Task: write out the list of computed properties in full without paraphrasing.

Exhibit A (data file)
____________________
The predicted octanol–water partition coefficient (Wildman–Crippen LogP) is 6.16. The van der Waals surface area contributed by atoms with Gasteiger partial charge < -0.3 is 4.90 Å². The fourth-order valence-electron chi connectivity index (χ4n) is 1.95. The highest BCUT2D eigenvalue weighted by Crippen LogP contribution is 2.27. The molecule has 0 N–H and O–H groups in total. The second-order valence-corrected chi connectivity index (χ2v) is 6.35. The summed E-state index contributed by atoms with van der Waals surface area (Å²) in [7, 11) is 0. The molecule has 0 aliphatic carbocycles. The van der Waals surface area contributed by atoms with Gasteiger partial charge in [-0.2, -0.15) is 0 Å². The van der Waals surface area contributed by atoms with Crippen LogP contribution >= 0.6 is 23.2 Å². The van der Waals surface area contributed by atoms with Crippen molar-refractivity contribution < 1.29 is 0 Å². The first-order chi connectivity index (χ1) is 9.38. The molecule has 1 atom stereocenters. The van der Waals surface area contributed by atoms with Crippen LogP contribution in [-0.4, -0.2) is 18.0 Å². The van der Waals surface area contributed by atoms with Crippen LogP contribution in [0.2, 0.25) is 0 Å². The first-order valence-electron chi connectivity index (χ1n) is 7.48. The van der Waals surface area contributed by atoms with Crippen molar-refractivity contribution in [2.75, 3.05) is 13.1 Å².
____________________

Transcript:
The predicted octanol–water partition coefficient (Wildman–Crippen LogP) is 6.16. The van der Waals surface area contributed by atoms with Gasteiger partial charge < -0.3 is 4.90 Å². The fourth-order valence-electron chi connectivity index (χ4n) is 1.95. The highest BCUT2D eigenvalue weighted by Crippen LogP contribution is 2.27. The molecule has 0 N–H and O–H groups in total. The second-order valence-corrected chi connectivity index (χ2v) is 6.35. The summed E-state index contributed by atoms with van der Waals surface area (Å²) in [7, 11) is 0. The molecule has 0 aliphatic carbocycles. The van der Waals surface area contributed by atoms with Gasteiger partial charge in [-0.2, -0.15) is 0 Å². The van der Waals surface area contributed by atoms with Crippen LogP contribution >= 0.6 is 23.2 Å². The van der Waals surface area contributed by atoms with Crippen molar-refractivity contribution < 1.29 is 0 Å². The first-order chi connectivity index (χ1) is 9.38. The molecule has 1 atom stereocenters. The van der Waals surface area contributed by atoms with Crippen LogP contribution in [-0.4, -0.2) is 18.0 Å². The van der Waals surface area contributed by atoms with Crippen LogP contribution in [0.2, 0.25) is 0 Å². The first-order valence-electron chi connectivity index (χ1n) is 7.48. The van der Waals surface area contributed by atoms with Crippen molar-refractivity contribution in [2.75, 3.05) is 13.1 Å².